By the mid-19th century, Taungoo was governed by a local governor appointed by the Konbaung kings. The Taungoo District consisted of 52 wards, including today's Pyinmana (and Naypyidaw) regions. The district was cut in half after the Second Anglo-Burmese War. The British annexed the southern half, including the city of Taungoo while the northern portion, including Pyinmana and Ela, remained under Burmese control. British troops were withdrawn in 1893.

In 1940, the British Royal Air Force built an airfield north of the town, which from August 1941 through February 1942 served as a training and support base for the 1st American Volunteer Group, popularly known as the Flying Tigers.

In the Battle of the Yunnan-Burma Road in 1942, the Imperial Japanese Army attacked the Chinese Expeditionary Force in Burma in what is known as the Battle of Toungoo.

Taungoo celebrated its 500th birthday on 16 October 2010, by reconstructing and renovating many city attractions.


Three mountain ranges traverse the district--the Pegu Yomas, the Karen Hills, and the Nat Ma Taung or "Great Watershed"--all of which have a north and south direction, and are covered for the most part with dense forest. The Pegu Yomas have a general elevation of from 800 to 1,200 feet (240 to 370 m), while the central range averages from 2,000 to 3,000 feet (610 to 910 m). The rest of Taungoo forms the upper portion of the valley of the Sittaung River.


Taungoo has a tropical savanna climate (Köppen climate classification Aw) bordering on a tropical monsoon climate (Köppen climate classification Am). Temperatures are hot throughout the year, and the months before the monsoon (March-May) are especially hot with average maximum temperatures exceeding 35 °C (95 °F). There is a winter dry season (November-March) and a summer wet season (April-October).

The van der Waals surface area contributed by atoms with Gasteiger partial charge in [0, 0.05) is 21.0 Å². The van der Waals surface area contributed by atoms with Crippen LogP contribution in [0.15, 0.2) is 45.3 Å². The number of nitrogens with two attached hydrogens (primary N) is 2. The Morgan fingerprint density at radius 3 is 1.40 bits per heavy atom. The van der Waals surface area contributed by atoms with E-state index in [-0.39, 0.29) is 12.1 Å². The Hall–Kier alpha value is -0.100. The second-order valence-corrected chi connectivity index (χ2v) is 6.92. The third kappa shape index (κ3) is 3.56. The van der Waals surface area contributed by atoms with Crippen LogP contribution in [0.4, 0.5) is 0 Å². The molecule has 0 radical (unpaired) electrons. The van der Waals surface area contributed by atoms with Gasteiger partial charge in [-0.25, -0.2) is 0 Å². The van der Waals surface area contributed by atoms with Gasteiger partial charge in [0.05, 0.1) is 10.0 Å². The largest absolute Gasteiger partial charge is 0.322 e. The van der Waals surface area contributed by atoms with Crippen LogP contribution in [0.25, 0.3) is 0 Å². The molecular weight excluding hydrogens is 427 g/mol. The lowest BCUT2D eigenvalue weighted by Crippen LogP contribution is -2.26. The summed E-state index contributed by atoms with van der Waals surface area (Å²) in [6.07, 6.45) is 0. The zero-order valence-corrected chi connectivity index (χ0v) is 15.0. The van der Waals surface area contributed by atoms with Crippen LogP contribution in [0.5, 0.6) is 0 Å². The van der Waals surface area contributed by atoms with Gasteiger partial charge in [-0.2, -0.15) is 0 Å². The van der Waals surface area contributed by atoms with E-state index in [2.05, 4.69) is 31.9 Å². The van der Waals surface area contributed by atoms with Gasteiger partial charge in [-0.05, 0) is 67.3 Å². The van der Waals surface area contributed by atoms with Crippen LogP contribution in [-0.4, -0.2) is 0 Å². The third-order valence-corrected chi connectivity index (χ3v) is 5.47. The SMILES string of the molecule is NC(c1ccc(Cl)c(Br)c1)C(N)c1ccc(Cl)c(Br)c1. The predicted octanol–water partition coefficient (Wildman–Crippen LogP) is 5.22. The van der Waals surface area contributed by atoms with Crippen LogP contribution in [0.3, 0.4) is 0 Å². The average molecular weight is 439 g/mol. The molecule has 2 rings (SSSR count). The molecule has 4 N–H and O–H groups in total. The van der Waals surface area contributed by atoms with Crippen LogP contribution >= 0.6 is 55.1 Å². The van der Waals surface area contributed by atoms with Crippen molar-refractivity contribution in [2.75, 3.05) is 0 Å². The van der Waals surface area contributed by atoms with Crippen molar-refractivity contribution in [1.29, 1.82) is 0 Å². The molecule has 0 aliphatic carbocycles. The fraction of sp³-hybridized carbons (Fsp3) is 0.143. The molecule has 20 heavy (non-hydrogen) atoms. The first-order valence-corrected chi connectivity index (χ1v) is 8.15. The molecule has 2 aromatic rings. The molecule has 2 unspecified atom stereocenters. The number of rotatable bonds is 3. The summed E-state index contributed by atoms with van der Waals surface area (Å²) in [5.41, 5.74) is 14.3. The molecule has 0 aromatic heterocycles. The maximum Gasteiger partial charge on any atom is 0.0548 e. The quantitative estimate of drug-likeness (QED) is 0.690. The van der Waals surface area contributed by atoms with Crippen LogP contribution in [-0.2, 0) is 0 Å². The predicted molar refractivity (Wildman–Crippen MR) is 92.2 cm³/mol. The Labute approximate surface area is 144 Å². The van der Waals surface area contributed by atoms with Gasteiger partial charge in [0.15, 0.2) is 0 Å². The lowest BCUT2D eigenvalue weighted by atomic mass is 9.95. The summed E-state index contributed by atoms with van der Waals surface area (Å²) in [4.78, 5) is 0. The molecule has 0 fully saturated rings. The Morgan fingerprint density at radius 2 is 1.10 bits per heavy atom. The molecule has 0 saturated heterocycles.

Emergency Military and Internal Security Attractions Investigative bodies

The population of Taungoo in the 2014 census was 108,569; in the 1983 census it was 65,851.

The Bamar (Burmans) make up the majority with a significant Kayin (Karen) population on the eastern side of the city. The Chinese, Indians, Shan and Kayah people make up the rest.

The majority of residents are Theravada Buddhists, and minority Baptists and Roman Catholics. Taungoo is home to a number of Karen Christian association headquarters and churches. See list of churches.


The main transport options to Taungoo is rail and motorways.


The Taungoo railway station is on the main north line of Myanmar Railways, and the Taungoo Highway bus station is served by domestic bus lines.

Intra-city transport is mainly through a circular railway line which serves around the Taungoo District and bus lines, which serve downtown, and suburban areas: Roads

There are two main road bridges: over the Sittaung River and the Kaphaung River.


Taungoo Airport is the area's only airport and is a military-only air base of Myanmar Air Force. MAF's No.47 Helicopter Squadron is stationed at the airport.


High schools

Taungoo has eleven high schools: see List of high schools in Taungoo.

Public universities and colleges Nursing and midwifery schools Divinity schools

Major sites
Notable residents